Robert McCann was born and raised in southwest Missouri. He earned a BFA in studio art at Missouri State University in 1996 and a Master of Fine Art degree in painting from Indiana University at Bloomington in 2001. Later that year he was awarded a Fulbright Fellowship to paint in Berlin, Germany. Returning to the US in Fall 2002, he taught at Missouri State University in Springfield and later at Washington University in St. Louis. Recent venues of exhibition include the Dayton Visual Art Center, Manifest Gallery in Cincinnati, 621 Gallery in Tallahassee, Artbox Gallery in Indianapolis, and the Ormond Memorial Art Museum in Ormond Beach, Florida. In Spring 2011 his work may be seen in a solo exhibition at the Soo Visual Art Center in Minneapolis.
My paintings have focused on imagery that can be read as at once allegorical and absurd. I’m attracted to the number of simultaneous intentions and cross-purposes that can be acted out in a single painting. The painting can become more real and more abstract, more personal and universal, more constructive and deconstructive. Often the elaborately staged narratives of my paintings are an accumulation of questions, visual analogies that are added up on canvas.
The use of long running TV shows, cartoon characters, and movie versions of folkloric monsters give the paintings a comic-tragic back story and functions as implicit critique of our fragmenting language in the information age. So while each of my paintings is about what happens between four corners (the cast of “Cops” invades the set of “Fear Factor”) they also deal with issues of personal mythology and the awkwardness of making a meaningful, singular image in a fast food culture.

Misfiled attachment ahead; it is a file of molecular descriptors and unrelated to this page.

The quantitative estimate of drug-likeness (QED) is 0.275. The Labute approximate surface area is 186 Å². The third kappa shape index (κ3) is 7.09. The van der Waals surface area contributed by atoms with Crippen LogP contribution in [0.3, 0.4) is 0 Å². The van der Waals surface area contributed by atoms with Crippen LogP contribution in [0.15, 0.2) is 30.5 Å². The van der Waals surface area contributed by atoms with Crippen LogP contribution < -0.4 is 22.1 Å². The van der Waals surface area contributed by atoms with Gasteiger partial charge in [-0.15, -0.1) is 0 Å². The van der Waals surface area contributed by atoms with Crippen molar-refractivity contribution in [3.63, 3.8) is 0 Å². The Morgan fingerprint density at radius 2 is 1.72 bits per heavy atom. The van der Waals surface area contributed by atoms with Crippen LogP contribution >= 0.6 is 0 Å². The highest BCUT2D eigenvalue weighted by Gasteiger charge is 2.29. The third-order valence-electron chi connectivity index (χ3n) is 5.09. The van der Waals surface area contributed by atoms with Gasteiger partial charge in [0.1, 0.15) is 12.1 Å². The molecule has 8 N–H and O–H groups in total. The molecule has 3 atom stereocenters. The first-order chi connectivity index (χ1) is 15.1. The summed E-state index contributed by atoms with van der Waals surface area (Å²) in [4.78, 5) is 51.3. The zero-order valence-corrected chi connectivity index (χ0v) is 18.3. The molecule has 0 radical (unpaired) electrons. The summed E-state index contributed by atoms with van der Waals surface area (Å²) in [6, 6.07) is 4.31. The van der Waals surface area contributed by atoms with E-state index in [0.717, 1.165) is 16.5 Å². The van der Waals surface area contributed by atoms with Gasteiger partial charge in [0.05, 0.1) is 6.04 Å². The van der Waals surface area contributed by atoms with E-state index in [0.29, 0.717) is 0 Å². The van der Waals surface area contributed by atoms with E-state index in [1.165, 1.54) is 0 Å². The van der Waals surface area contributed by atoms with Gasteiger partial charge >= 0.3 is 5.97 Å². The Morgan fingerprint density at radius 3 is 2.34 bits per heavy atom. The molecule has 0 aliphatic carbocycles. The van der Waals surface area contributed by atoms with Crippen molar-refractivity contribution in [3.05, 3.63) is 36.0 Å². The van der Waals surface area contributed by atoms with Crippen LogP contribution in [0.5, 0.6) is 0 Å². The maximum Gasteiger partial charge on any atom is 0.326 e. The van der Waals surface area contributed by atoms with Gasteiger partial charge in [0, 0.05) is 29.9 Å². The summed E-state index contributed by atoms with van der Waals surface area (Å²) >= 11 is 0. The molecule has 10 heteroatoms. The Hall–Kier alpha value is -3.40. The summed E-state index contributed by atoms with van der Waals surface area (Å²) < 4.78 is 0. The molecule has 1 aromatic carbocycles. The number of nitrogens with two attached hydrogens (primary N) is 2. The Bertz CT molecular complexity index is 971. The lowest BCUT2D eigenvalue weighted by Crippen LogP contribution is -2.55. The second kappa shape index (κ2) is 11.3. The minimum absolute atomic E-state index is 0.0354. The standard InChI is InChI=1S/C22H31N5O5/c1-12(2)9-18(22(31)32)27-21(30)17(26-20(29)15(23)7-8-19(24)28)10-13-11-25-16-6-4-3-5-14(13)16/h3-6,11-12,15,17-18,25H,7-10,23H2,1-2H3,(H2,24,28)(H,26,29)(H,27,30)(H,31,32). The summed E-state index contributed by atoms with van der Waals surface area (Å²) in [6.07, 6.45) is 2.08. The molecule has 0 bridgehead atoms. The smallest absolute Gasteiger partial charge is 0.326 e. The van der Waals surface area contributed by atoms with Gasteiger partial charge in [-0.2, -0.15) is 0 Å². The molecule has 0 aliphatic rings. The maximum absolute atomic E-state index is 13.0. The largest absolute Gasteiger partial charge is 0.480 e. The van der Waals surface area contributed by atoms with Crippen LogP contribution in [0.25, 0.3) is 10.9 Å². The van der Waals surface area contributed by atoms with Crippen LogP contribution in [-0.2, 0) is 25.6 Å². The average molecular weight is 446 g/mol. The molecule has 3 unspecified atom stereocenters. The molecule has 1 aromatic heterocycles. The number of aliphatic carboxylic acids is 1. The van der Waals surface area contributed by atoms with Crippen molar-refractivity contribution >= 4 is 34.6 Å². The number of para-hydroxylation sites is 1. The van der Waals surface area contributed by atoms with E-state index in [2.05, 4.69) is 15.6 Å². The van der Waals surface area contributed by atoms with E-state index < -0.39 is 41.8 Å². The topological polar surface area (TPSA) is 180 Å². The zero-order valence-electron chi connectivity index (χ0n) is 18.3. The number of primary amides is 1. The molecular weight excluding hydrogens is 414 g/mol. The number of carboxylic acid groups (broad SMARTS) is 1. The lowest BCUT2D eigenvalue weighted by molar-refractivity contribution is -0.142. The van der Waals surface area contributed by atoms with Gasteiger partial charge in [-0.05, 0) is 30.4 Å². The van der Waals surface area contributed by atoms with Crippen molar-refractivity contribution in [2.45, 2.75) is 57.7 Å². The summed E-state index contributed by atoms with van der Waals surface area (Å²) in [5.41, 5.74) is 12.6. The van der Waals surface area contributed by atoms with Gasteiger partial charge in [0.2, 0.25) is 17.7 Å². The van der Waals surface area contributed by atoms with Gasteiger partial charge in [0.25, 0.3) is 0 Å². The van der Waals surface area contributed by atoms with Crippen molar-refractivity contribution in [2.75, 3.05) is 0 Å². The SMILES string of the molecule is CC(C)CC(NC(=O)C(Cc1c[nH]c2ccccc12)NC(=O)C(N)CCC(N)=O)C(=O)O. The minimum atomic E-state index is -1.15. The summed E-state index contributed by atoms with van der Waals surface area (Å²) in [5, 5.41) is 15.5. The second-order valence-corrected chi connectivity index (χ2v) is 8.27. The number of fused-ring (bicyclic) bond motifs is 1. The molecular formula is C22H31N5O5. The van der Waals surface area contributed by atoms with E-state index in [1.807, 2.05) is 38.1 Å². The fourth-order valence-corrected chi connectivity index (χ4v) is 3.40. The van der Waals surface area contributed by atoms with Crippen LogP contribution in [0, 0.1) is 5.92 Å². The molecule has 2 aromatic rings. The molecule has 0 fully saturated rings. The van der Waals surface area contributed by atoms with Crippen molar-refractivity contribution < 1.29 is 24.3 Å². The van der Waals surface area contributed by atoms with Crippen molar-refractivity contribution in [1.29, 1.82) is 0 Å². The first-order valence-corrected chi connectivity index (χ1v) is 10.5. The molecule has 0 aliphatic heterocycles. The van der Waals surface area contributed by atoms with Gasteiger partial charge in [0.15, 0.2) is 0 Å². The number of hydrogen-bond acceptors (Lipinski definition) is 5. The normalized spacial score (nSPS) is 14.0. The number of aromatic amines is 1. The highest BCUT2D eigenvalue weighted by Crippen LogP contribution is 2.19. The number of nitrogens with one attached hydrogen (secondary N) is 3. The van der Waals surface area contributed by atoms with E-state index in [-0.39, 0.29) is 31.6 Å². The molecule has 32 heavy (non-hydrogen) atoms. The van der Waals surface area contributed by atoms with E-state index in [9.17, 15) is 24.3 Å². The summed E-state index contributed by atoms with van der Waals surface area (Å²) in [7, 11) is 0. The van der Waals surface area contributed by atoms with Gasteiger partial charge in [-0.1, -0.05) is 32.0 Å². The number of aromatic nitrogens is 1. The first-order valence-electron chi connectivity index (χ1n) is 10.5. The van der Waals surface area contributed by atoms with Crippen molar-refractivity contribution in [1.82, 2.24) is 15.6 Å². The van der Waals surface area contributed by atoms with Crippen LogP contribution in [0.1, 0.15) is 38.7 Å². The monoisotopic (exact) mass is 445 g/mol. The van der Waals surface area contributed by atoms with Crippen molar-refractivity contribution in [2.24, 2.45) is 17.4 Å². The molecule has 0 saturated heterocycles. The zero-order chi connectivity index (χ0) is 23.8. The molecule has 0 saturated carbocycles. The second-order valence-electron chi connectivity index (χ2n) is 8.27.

Whereas photographic sourcing has become common shorthand for painters to reference the mediated experience, I’m interested in heightening that image-consciousness in subject and form. I work from life, drawings, photo collages, and imagination, mindful of a sort of image soup that links the Renaissance to the Postmodern to a billboard or a comic book. Our memory of the photo is shorthand for something measurable or taken for granted. I’m painting in the longhand, where the self conscious construction might confound that tendency to find the subject on the surface.
I leave myself plenty of room to paint.